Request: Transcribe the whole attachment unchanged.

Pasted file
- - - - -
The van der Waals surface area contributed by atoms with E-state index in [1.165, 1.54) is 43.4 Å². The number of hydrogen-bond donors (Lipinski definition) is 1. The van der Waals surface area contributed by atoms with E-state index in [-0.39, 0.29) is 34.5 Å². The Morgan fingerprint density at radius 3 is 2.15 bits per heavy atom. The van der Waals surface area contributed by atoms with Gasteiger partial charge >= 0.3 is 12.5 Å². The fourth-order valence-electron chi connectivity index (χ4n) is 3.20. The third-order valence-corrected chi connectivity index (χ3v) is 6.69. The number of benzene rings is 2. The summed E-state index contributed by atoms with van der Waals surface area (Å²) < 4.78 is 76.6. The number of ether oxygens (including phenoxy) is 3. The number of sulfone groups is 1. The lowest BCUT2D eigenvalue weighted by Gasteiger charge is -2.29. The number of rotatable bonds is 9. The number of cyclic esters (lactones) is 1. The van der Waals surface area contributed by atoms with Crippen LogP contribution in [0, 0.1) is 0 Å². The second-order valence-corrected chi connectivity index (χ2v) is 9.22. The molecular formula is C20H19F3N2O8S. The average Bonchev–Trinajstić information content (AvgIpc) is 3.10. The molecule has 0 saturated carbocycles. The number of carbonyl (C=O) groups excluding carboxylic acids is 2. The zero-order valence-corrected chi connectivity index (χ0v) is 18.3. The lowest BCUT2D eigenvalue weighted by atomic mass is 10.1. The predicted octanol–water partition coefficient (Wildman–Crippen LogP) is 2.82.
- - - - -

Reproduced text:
The van der Waals surface area contributed by atoms with E-state index in [1.165, 1.54) is 43.4 Å². The number of hydrogen-bond donors (Lipinski definition) is 1. The van der Waals surface area contributed by atoms with E-state index in [-0.39, 0.29) is 34.5 Å². The Morgan fingerprint density at radius 3 is 2.15 bits per heavy atom. The van der Waals surface area contributed by atoms with Gasteiger partial charge >= 0.3 is 12.5 Å². The fourth-order valence-electron chi connectivity index (χ4n) is 3.20. The third-order valence-corrected chi connectivity index (χ3v) is 6.69. The number of benzene rings is 2. The summed E-state index contributed by atoms with van der Waals surface area (Å²) < 4.78 is 76.6. The number of ether oxygens (including phenoxy) is 3. The number of sulfone groups is 1. The lowest BCUT2D eigenvalue weighted by Gasteiger charge is -2.29. The number of rotatable bonds is 9. The number of cyclic esters (lactones) is 1. The van der Waals surface area contributed by atoms with Crippen LogP contribution in [0, 0.1) is 0 Å². The second-order valence-corrected chi connectivity index (χ2v) is 9.22. The molecular formula is C20H19F3N2O8S. The average Bonchev–Trinajstić information content (AvgIpc) is 3.10. The molecule has 0 saturated carbocycles. The number of carbonyl (C=O) groups excluding carboxylic acids is 2. The zero-order valence-corrected chi connectivity index (χ0v) is 18.3. The lowest BCUT2D eigenvalue weighted by atomic mass is 10.1. The predicted octanol–water partition coefficient (Wildman–Crippen LogP) is 2.82.